As has become abundantly clear, the president of the United States has no qualms about using the power of his office to lash out at his personal and political enemies. That was on display again last week when he stripped former CIA Director John Brennan—a vocal critic of President Trump—of his security clearance. In a response, retired Admiral William McRaven, penned a short open letter to the commander-in-chief of America’s armed forces, defending Brennan’s honor and challenging the president to strip him of his clearance as well.

Admiral McRaven is a former U.S. Navy SEAL and, as commander of Special Operations Command, the chief architect of the raid that killed Osama bin Laden. McRaven has been retired since 2014. While the admiral’s decision to speak out against the president’s actions is admirable—and well within his rights as a private citizen—it is also problematic from the perspective of American civil-military relations for two reasons.

First, it contributes to a growing desire in some quarters for what James Golby refers to as a veterans “arms race” in American politics. As discussed here previously, Golby has argued that such an arms race is concerning:

Appeals for one side to counterbalance another ultimately have the effect, not of providing balance, but undermining trust in the military and corrupting the perception of nonpartisan competence that the American armed forces currently enjoy and that leads to the military’s high approval in the first place.


Washington and Madison both understood that the republic would flourish if political disputes were settled through political means without relying on military power, be it force or prestige, to arbitrate disputes. This insight, of course, does not mean that veterans or service members are no longer citizens. It does mean that their citizenship requires greater vigilance and less enjoyment of liberty than is required of the citizen who has never worn the uniform.

Second, and related, is that part of the reason why the military is so popular with the American people is because service members and veterans are seen as apolitical. That perception provides both current and former service members with a form of political power. In an excellent essay for War on the Rocks, Kori Schake—a former official in the Bush administration and current deputy director of the International Institute for Strategic Studies—explained why McRaven’s open letter was both powerful and deeply political. Schake writes,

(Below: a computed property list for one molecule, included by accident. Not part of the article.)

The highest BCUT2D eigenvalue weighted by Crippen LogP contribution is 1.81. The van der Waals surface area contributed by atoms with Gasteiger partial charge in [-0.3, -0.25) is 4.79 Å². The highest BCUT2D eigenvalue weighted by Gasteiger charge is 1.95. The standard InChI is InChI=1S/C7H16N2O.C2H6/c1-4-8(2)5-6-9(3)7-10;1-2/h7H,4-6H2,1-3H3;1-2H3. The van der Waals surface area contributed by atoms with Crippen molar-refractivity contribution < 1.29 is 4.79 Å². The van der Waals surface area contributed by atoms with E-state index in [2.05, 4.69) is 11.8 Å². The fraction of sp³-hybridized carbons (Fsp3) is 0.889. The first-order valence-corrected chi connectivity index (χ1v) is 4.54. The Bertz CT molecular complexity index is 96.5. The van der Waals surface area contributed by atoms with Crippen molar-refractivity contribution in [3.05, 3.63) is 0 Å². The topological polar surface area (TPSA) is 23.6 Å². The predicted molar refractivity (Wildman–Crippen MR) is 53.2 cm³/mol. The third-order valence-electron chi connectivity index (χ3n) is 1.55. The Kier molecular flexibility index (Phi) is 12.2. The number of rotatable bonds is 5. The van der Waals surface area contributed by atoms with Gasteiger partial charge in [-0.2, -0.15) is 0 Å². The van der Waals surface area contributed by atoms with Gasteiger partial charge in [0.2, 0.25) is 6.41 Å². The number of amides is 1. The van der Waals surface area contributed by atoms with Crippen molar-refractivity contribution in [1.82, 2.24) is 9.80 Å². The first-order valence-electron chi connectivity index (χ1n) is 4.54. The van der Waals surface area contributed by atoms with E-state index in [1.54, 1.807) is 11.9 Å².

McRaven’s condemnation went well beyond the strictures of denying a former CIA director continued access to classified information. In comparing the president to Sen. Joseph McCarthy and criticizing Trump’s moral example — “you have embarrassed us in the eyes of our children, humiliated us on the world stage” — McRaven crossed an important line from making a national security case, on which his expertise is deeper and more significant than most, to a political one on which for civil-military purposes, he ought to be treated as any other voter.


But, of course, we do not treat retired military leaders as if they were any other voter. Forty-five years into an all-volunteer military, we treat our veterans with an outsized deference that borders on dangerous for a republic. McRaven is trading on his stature as a widely respected military leader to persuade our public that the president is a genuine danger to our civic life.  McRaven is not a political partisan — he was senior director for counterterrorism on the National Security Council Staff of George W. Bush (where I worked with him). He is not endorsing a political candidate or advocating a specific political platform. That he is making such a brazenly political argument suggests a cri de coeur, an appeal to conscience utilizing whatever public stature he may have to stand sentinel at a dangerous time for our republic.

Schake rightly places the blame for the current political environment on the Trump administration, most importantly in the president’s own brazen attempts to politicize the military. However, it is necessary as well to understand the problems these types of responses can create.

Given the level of admiration for the military among the American people, there is an ever-present incentive to lean on those who served to validate political positions. However, if former and current military personnel routinely play the role of validator—whether by their own initiative or having been dragooned into it to serve someone else’s political agenda—it will eventually erode the idea that the military is or should be apolitical.

It is important not to exaggerate the problems in civil-military relations at any given point. Cries of a “crisis” in civil-military relations are nothing new in American history, but the danger is often overstated. That does not mean that vigilance is not warranted. Admiral McRaven is someone worthy of a great deal of admiration. His words carry a great deal of weight. And for that reason, they could have long-term consequences.